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The God of Possibilities: God, Human Freedom and the Obligation to Heal the World by Rabbi Chaim Seidler-Feller and Professor Leora F. Batnitzky as Respondent
This discussion constitutes a personal effort at articulating a meaningful notion of God that is spiritually fulfilling, intellectually uncompromising and morally compelling. The search ranges across the Jewish tradition from the fundamentals of Biblical monotheism to Maimonides’ rationalism and onto Hasidic mysticism. The result is a contemporary notion of God that can nurture personal humility and the development of an ethical personality.
Co-sponsored by the Alan D. Leve Center for Jewish Studies
Rabbi Chaim Seidler-Feller recently celebrated his fortieth year of working with students and faculty as the Executive Director of the Yitzhak Rabin Hillel Center for Jewish Life at UCLA. He is currently Director Emeritus. He was ordained in 1971 at Yeshiva University where he completed a Masters in Rabbinic Literature. Chaim has been a lecturer in the Departments of Sociology and Near Eastern Languages and Cultures at UCLA and in the Department of Theological Studies at Loyola Marymount University. He is currently a faculty member of the Shalom Hartman Institute,North America and of the Wexner Heritage Foundation. He was the founding director of the Hartman Fellowship for Campus Professionals and a founding member of Americans for Peace Now. In 2014 he initiated a fact finding mission for non-Jewish student leaders to Israel and the Palestine Authority which is now offered on ninety campuses. In 2020 a Festschrift entitled Swimming Against the Current: Reimagining Jewish Tradition in the 21st Century was published in Chaim’s honor.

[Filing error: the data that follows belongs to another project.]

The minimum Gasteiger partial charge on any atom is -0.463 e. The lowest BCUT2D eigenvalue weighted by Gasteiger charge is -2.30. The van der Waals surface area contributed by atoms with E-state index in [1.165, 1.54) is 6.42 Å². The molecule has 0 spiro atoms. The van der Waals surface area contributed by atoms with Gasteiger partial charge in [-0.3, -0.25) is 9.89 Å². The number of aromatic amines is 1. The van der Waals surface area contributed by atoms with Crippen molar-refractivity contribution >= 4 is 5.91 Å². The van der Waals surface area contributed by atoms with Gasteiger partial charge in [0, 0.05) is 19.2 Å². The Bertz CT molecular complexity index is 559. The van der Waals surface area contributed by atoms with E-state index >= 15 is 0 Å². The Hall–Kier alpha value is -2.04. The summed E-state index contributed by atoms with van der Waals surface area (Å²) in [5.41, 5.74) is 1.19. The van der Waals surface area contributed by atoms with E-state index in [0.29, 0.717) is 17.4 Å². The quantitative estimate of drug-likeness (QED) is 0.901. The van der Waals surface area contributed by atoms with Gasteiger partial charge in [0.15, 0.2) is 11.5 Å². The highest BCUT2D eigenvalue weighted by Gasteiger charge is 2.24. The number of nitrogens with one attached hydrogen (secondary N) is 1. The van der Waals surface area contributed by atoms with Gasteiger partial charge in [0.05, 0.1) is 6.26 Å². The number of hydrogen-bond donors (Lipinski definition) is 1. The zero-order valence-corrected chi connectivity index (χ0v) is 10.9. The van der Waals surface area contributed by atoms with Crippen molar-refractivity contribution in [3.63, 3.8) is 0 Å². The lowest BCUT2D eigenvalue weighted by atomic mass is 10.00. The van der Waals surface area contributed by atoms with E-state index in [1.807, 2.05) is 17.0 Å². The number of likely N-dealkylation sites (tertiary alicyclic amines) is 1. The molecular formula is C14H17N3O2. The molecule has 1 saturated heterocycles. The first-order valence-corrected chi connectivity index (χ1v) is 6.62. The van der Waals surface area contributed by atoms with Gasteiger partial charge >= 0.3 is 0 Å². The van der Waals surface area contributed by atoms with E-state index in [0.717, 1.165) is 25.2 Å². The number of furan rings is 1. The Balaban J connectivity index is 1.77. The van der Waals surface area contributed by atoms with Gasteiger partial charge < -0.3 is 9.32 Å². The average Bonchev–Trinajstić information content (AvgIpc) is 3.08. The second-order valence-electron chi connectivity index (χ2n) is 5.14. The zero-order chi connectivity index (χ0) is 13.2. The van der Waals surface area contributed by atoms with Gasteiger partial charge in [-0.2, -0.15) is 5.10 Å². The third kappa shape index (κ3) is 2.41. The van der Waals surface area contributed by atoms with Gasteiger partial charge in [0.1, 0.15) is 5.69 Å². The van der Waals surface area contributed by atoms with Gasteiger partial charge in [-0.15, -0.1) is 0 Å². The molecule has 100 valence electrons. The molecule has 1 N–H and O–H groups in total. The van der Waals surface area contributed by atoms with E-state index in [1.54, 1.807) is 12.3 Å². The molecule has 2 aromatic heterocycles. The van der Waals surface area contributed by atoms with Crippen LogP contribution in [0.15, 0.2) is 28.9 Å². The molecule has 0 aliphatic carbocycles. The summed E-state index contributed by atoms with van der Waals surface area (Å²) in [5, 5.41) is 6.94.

Dr. Leora Batnitzky is Perelman Professor of Jewish Studies and Professor of Religion at Princeton University, where she also directs Princeton’s Program in Judaic Studies. She is the author of several books, edited collections, and numerous articles and book chapters that span the fields of modern Jewish and Christian thought, continental philosophy and philosophy of religion, legal and political theory, and biblical hermeneutics. She is currently writing a book on the Jewish apostate and Catholic Saint Edith Stein.